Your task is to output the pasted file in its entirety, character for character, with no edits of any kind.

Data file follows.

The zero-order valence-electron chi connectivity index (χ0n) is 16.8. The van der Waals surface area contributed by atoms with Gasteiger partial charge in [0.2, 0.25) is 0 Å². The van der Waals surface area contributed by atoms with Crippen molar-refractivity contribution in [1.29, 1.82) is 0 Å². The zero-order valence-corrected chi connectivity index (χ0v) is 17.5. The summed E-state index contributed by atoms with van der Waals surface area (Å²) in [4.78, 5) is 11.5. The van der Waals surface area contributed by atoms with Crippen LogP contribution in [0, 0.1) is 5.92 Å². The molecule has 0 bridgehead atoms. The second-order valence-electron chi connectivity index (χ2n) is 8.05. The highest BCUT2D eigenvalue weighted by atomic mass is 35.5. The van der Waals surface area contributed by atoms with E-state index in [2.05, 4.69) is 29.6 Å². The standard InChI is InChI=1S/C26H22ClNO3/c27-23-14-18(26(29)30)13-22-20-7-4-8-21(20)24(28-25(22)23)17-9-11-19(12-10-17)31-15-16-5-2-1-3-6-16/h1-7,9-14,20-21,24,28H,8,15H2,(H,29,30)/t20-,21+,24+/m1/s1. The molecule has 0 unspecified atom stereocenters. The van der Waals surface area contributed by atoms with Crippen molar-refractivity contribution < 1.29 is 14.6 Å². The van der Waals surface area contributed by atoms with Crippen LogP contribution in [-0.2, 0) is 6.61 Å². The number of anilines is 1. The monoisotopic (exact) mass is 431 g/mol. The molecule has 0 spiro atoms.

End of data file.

The zero-order valence-electron chi connectivity index (χ0n) is 16.8. The van der Waals surface area contributed by atoms with Gasteiger partial charge in [0.2, 0.25) is 0 Å². The van der Waals surface area contributed by atoms with Crippen molar-refractivity contribution in [1.29, 1.82) is 0 Å². The zero-order valence-corrected chi connectivity index (χ0v) is 17.5. The summed E-state index contributed by atoms with van der Waals surface area (Å²) in [4.78, 5) is 11.5. The van der Waals surface area contributed by atoms with Crippen LogP contribution in [0, 0.1) is 5.92 Å². The molecule has 0 bridgehead atoms. The second-order valence-electron chi connectivity index (χ2n) is 8.05. The highest BCUT2D eigenvalue weighted by atomic mass is 35.5. The van der Waals surface area contributed by atoms with E-state index in [2.05, 4.69) is 29.6 Å². The standard InChI is InChI=1S/C26H22ClNO3/c27-23-14-18(26(29)30)13-22-20-7-4-8-21(20)24(28-25(22)23)17-9-11-19(12-10-17)31-15-16-5-2-1-3-6-16/h1-7,9-14,20-21,24,28H,8,15H2,(H,29,30)/t20-,21+,24+/m1/s1. The molecule has 0 unspecified atom stereocenters. The van der Waals surface area contributed by atoms with Crippen molar-refractivity contribution < 1.29 is 14.6 Å². The van der Waals surface area contributed by atoms with Crippen LogP contribution in [-0.2, 0) is 6.61 Å². The number of anilines is 1. The monoisotopic (exact) mass is 431 g/mol. The molecule has 0 spiro atoms.